New York Attorney Warns of “Junk Science” and “Trial by Literature”

Michael Hoenig

Michael Hoenig

New York attorney Michael Hoenig is the author of the column “Complex Litigation” that appears in the New York Law Journal. He works for the law firm Herzfeld & Rubin.

I read these two recent columns by Mr. Hoenig in which he describes the problems of using scholarly articles in court cases:

‘Unreliable’ Articles, ‘Trial by Literature’ Revisited (May 12, 2014)

‘Unreliable’ Articles: More on Peer Review’s Frailties (June 9, 2014)

Although Mr. Hoenig doesn’t use the term “predatory publishers,” he certainly seems to be aware of and understand some of the problems these journals cause.

Referring to them, in his May 12 article, Mr. Hoenig writes,

Many so-called “open-access” journals that accept articles charge the author a fee. That dynamic seems to create potential conflicts of interest. Many of these journals publish articles without peer review. Others do a so-called peer review that is laughable and porous.

New York Law Journal

New York Law Journal

He refers to some scholarly literature as hearsay and warns that, in court, journal articles cannot be cross-examined. As a litigator, he is especially aware of the problems predatory publishers cause in litigation. He continues,

Sometimes, the quality and trustworthiness of professional writings fall between the extremes of “reliability” and “junk,” into a vast gray area of “quasi-reliability” or “not-quite-reliable” or “not-quite-junk.” The articles may be published by journals with professional-sounding names or by institutions or entities recognized in the technical world, thereby creating an aura of trustworthiness that masks the diminished quality of the substantive content—existing somewhere along the scale in the gray zone (perhaps with enough slivers of accuracy thrown in to help disguise the “junky” portion). What happens when the expert relies on such less-than-reliable professional literature? What should be the consequences of such reliance?

This sounds like a description of predatory journals to me. Predatory publishers are beginning to have a negative influence beyond academia. Researchers aren’t the only consumers of scholarly research — other professions, such as law, clinical medicine, and public policy — extensively rely on it.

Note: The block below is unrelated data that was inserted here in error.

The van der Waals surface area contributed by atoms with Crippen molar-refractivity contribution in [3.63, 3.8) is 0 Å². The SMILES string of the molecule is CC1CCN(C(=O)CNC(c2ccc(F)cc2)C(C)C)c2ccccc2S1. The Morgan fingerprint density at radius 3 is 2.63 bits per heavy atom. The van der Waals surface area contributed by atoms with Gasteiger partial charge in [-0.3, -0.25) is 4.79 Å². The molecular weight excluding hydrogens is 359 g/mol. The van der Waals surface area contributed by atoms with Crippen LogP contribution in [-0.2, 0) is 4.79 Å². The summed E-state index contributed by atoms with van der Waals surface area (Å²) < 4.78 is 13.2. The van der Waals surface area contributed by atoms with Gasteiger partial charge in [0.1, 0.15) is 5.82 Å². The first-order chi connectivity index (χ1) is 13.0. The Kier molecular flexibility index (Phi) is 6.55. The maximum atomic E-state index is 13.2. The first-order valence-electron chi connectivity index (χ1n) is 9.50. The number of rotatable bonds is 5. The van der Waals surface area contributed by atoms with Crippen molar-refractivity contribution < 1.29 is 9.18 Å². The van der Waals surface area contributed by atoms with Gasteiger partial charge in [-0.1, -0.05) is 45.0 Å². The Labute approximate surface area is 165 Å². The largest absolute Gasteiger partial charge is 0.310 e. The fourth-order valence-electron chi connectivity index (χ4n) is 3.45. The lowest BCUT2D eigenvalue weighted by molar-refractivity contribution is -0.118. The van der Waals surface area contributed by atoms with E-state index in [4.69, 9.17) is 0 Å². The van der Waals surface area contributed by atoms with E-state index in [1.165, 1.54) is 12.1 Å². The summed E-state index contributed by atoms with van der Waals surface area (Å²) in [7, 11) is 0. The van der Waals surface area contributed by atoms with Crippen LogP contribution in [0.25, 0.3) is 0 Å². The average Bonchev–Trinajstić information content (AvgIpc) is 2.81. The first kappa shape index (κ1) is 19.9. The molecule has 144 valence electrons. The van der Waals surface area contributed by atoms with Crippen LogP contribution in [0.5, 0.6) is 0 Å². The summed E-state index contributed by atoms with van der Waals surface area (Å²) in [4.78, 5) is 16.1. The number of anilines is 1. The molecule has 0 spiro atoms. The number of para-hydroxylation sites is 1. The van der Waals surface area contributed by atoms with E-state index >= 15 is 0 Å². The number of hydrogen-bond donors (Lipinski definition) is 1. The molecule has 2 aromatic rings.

In his June 9 column, Mr. Hoenig concludes,

Similarly, if courts, willy nilly, infer reliability of the hearsay simply because it was published, the courts are ignoring realities of the publishing marketplace, hampering the justice system in its search for the truth and defaulting on their judicial gatekeeping task.

This statement highlights the new reality that predatory journals have created. No longer can one rely on research just because it was published in a scholarly journal. Predatory journals are essentially counterfeit, accepting much bogus and sloppy research just to earn the author fees.

Under the subscription model, libraries and individual subscribers would cancel the subscriptions of journals that published faulty research or that otherwise underperformed. Subscribers had a powerful voice in the market, a voice that played a very effective role in quality control. Open-access publishing models remove this voice; consequently, we are seeing an increase in the publication of junk science.

10 Responses to New York Attorney Warns of “Junk Science” and “Trial by Literature”

  1. For better or worse, the recent U.S. Supreme Court decision protecting the privacy of cell phones from warrant less wiretapping mentions the potential aid to gang communication as a cost of protecting the greater good. Open access journal business models with APC charges do serve the greater good of many serious readers that cannot afford individual or institutional subscriptions. It is the increasing cost of predatory paper mills that cries out for continued reader education in blogs like this.

  2. Ken Lanfear says:

    It’s even scarier when unworthy articles are quoted in the political arena. At least in court, opposing counsel has the opportunity to question a journal’s validity.

  3. “Under the subscription model, libraries and individual subscribers would cancel the subscriptions of journals that published faulty research or that otherwise underperformed.”

    But will anyone unsubscribe from Nature because they published the “STAP” stem cell papers?

    • Couldn’t agree more. Equally, libraries can’t cancel one part of a “big deal” they are tied into just because a particular journal is low quality. Mr Beall’s remark is simply untrue.

      • herr doktor bimler says:

        The librarians at my university would rather not subscribe to “Medical Hypotheses”, for instance, but under their package deal with Elsevier, they do not have that option.

  4. […] New York Attorney Warns of “Junk Science” and “Trial by Literature” by Jeffrey Beall […]

  5. coppenheim says:

    “Although Mr. Hoenig doesn’t use the term “predatory publishers,” …………….”

    Yes, that’s because the term is not generally used except by Mr Beall himself.

  6. […] New York attorney is warning of “junk science” and “trial by literature,” Jeffrey Beall […]

  7. Anil Awad says:

    I am willing to join the team.

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